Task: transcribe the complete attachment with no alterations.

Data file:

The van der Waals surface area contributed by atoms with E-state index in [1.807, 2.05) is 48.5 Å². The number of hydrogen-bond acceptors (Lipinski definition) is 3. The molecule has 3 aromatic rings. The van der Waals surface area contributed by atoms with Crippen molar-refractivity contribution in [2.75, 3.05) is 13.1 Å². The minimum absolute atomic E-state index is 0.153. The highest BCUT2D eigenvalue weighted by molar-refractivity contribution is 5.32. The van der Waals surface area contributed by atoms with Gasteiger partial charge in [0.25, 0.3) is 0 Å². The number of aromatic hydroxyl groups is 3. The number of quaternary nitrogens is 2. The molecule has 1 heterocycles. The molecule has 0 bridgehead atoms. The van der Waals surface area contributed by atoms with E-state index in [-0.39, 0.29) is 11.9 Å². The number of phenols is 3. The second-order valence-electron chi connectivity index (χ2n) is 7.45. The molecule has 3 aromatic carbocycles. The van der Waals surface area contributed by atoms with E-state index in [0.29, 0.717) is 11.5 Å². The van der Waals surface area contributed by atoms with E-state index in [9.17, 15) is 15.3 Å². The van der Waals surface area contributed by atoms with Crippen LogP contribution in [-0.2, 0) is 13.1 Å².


The van der Waals surface area contributed by atoms with E-state index in [1.807, 2.05) is 48.5 Å². The number of hydrogen-bond acceptors (Lipinski definition) is 3. The molecule has 3 aromatic rings. The van der Waals surface area contributed by atoms with Crippen molar-refractivity contribution in [2.75, 3.05) is 13.1 Å². The minimum absolute atomic E-state index is 0.153. The highest BCUT2D eigenvalue weighted by molar-refractivity contribution is 5.32. The van der Waals surface area contributed by atoms with Gasteiger partial charge in [0.25, 0.3) is 0 Å². The number of aromatic hydroxyl groups is 3. The number of quaternary nitrogens is 2. The molecule has 1 heterocycles. The molecule has 0 bridgehead atoms. The van der Waals surface area contributed by atoms with E-state index in [-0.39, 0.29) is 11.9 Å². The number of phenols is 3. The second-order valence-electron chi connectivity index (χ2n) is 7.45. The molecule has 3 aromatic carbocycles. The van der Waals surface area contributed by atoms with E-state index in [0.29, 0.717) is 11.5 Å². The van der Waals surface area contributed by atoms with E-state index in [9.17, 15) is 15.3 Å². The van der Waals surface area contributed by atoms with Crippen LogP contribution in [-0.2, 0) is 13.1 Å².